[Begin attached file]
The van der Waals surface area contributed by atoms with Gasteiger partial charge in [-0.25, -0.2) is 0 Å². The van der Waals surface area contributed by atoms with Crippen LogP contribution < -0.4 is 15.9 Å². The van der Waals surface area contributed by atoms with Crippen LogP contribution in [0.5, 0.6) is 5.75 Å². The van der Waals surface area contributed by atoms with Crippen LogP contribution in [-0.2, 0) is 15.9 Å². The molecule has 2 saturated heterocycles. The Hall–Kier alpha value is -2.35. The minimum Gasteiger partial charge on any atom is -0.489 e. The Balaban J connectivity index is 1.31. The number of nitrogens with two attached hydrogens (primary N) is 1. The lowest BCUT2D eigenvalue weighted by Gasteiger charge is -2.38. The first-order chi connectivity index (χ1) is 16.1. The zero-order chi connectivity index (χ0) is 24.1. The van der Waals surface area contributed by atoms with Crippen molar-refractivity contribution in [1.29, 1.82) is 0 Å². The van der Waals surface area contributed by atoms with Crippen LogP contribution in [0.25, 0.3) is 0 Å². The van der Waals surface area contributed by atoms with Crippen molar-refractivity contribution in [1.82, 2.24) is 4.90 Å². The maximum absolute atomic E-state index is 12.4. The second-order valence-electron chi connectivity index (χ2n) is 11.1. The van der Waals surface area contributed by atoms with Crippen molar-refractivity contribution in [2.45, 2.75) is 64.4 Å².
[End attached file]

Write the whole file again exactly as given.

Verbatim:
The van der Waals surface area contributed by atoms with Gasteiger partial charge in [-0.25, -0.2) is 0 Å². The van der Waals surface area contributed by atoms with Crippen LogP contribution < -0.4 is 15.9 Å². The van der Waals surface area contributed by atoms with Crippen LogP contribution in [0.5, 0.6) is 5.75 Å². The van der Waals surface area contributed by atoms with Crippen LogP contribution in [-0.2, 0) is 15.9 Å². The molecule has 2 saturated heterocycles. The Hall–Kier alpha value is -2.35. The minimum Gasteiger partial charge on any atom is -0.489 e. The Balaban J connectivity index is 1.31. The number of nitrogens with two attached hydrogens (primary N) is 1. The lowest BCUT2D eigenvalue weighted by Gasteiger charge is -2.38. The first-order chi connectivity index (χ1) is 16.1. The zero-order chi connectivity index (χ0) is 24.1. The van der Waals surface area contributed by atoms with Crippen molar-refractivity contribution in [1.29, 1.82) is 0 Å². The van der Waals surface area contributed by atoms with Crippen LogP contribution in [0.25, 0.3) is 0 Å². The van der Waals surface area contributed by atoms with Crippen molar-refractivity contribution in [1.82, 2.24) is 4.90 Å². The maximum absolute atomic E-state index is 12.4. The second-order valence-electron chi connectivity index (χ2n) is 11.1. The van der Waals surface area contributed by atoms with Crippen molar-refractivity contribution in [2.45, 2.75) is 64.4 Å².